Explaining Radical Policy Change: The case of Venezuelan foreign policy

Anthea Jones, Mark Turner

Research output: Contribution to journalArticlepeer-review

4 Citations (Scopus)


This article uses the case study of the radical changes that have occurred in Venezuelan foreign policy to test the utility of different models of policy-making, looking specifically at policy transfer but more especially at two long-standing frameworks that look at policy-making in terms of societal or state interests as determining the orientation and contents of policy. Using the radical changes to foreign policy introduced by President Chavez as the case study, it was found that no one model is capable of explaining change. It is necessary to move between models and even add novel elements in order to understand the complexity of events and their underlying causes. In Venezuela, it was found that a society-centred model was the best fit for the period leading up to President Chavez's presidency when a state-centred model provided much greater explanatory power. Policy transfer figured little in the radical policy shifts but the incorporation of the concept of veto players into both society and state-centred models of policy-making proved useful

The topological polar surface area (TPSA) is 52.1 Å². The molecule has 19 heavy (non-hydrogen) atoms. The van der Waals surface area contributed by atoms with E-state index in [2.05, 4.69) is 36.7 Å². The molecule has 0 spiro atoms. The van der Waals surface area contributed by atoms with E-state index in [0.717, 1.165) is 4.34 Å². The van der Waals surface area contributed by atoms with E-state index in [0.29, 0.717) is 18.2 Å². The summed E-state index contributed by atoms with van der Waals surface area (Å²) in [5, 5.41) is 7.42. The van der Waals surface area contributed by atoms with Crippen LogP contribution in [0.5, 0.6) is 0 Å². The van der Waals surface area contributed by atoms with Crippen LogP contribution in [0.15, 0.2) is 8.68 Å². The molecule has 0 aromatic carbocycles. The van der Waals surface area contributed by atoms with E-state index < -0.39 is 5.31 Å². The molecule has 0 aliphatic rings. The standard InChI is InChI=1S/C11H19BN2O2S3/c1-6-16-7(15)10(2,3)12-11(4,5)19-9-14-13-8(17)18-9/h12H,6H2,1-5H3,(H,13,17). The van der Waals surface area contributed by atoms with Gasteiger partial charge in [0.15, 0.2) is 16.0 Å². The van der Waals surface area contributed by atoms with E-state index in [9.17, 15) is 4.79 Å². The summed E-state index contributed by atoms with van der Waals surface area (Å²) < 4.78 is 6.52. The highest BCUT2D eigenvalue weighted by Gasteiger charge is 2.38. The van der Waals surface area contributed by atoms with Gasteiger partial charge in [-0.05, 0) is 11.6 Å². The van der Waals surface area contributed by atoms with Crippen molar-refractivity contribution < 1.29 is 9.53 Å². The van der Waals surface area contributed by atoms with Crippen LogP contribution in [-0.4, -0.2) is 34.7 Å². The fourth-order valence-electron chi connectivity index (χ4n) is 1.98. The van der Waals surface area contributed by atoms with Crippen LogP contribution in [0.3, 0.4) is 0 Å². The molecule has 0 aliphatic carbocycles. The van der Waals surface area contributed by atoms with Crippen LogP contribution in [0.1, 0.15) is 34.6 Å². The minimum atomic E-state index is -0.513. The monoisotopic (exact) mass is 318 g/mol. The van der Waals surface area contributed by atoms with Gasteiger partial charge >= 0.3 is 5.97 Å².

Original languageEnglish
Pages (from-to)549-567
Number of pages19
JournalPolicy Studies
Issue number5
Publication statusPublished - 2011


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